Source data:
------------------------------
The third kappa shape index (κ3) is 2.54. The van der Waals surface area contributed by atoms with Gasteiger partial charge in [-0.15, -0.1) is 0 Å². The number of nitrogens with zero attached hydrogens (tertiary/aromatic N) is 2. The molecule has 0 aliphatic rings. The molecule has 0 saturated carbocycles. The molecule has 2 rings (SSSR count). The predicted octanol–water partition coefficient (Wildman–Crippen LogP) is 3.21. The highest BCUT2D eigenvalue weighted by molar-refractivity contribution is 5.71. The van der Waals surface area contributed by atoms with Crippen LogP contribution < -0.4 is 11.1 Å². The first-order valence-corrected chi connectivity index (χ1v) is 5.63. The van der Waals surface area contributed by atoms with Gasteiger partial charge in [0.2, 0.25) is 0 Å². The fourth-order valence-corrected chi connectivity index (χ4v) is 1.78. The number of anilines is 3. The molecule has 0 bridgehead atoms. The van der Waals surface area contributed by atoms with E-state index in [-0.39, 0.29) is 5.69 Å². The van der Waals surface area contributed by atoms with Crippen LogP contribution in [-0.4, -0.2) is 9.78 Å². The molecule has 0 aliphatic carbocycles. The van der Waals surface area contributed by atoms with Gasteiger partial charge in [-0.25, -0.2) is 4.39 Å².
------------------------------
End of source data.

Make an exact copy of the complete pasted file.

The third kappa shape index (κ3) is 2.54. The van der Waals surface area contributed by atoms with Gasteiger partial charge in [-0.15, -0.1) is 0 Å². The number of nitrogens with zero attached hydrogens (tertiary/aromatic N) is 2. The molecule has 0 aliphatic rings. The molecule has 0 saturated carbocycles. The molecule has 2 rings (SSSR count). The predicted octanol–water partition coefficient (Wildman–Crippen LogP) is 3.21. The highest BCUT2D eigenvalue weighted by molar-refractivity contribution is 5.71. The van der Waals surface area contributed by atoms with Crippen LogP contribution < -0.4 is 11.1 Å². The first-order valence-corrected chi connectivity index (χ1v) is 5.63. The van der Waals surface area contributed by atoms with Gasteiger partial charge in [0.2, 0.25) is 0 Å². The fourth-order valence-corrected chi connectivity index (χ4v) is 1.78. The number of anilines is 3. The molecule has 0 bridgehead atoms. The van der Waals surface area contributed by atoms with E-state index in [-0.39, 0.29) is 5.69 Å². The van der Waals surface area contributed by atoms with Crippen LogP contribution in [-0.4, -0.2) is 9.78 Å². The molecule has 0 aliphatic carbocycles. The van der Waals surface area contributed by atoms with Gasteiger partial charge in [-0.25, -0.2) is 4.39 Å².